How Star Wars and the internet changed movie trailers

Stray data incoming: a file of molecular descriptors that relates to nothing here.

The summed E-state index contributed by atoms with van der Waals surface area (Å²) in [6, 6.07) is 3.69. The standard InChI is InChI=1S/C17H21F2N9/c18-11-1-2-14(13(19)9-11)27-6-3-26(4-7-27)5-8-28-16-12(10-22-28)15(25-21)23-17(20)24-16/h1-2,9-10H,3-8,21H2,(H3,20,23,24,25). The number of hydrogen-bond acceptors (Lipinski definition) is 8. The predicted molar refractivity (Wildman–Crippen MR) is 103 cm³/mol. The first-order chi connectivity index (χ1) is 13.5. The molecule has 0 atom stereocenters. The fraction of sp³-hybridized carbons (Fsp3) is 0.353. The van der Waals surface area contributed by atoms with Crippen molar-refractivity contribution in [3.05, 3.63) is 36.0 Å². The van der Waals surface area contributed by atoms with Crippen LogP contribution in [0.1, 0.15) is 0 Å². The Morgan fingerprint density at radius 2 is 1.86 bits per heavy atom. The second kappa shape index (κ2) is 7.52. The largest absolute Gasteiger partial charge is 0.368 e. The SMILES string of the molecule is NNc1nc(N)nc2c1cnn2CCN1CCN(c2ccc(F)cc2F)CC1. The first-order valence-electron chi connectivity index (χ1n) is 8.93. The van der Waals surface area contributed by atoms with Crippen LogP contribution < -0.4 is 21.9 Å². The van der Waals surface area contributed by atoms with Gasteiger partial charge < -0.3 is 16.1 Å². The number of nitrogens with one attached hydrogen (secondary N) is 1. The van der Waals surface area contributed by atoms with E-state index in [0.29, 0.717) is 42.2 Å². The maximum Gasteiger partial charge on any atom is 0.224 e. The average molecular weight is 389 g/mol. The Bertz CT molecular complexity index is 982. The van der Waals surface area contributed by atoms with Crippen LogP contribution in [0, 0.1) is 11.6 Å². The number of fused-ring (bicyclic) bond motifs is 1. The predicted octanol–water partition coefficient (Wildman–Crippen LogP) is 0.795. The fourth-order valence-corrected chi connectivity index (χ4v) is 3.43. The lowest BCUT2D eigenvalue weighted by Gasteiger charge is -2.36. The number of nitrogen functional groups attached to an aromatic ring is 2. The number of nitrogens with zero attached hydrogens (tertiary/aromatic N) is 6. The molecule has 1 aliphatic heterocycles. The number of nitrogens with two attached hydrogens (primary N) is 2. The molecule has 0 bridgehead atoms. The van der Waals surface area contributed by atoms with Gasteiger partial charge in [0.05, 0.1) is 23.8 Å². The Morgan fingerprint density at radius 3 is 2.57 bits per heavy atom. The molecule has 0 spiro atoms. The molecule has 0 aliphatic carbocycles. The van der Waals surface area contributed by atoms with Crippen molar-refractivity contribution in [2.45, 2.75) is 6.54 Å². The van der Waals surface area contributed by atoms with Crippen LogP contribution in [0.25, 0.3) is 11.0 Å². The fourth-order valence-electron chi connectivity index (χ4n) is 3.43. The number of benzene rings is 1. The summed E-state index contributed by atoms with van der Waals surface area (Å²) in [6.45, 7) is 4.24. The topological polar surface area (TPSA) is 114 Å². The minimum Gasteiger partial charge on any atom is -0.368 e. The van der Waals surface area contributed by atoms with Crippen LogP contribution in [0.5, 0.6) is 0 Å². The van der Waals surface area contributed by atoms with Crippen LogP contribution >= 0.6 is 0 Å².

The Phantom Menace trailer was a sign of things to come. Since then, the release of a franchise blockbuster has only become more of an online event. Studios, under increasing pressure to post big opening weekend sales and in possession of ads people actually want to watch, have set about flooding platforms like YouTube and Facebook with all manner of trailers: multiple primary trailers, trailers to introduce characters, to highlight subplots, to target specific demographics or countries. The Force Awakens has run 17 trailers, teasers, and TV spots so far. Modern trailers shouldn’t just introduce and excite: for franchise films especially, they should link films together, hint at new directions, and provide fodder for fan debate and speculation, amplifying anticipation for free. The trailer-editing industry is growing to meet increasing demand, going from a dozen or so trailer houses 15 years ago to over a hundred today. They compete against each other, with several shops submitting multiple trailers for the studio’s selection.

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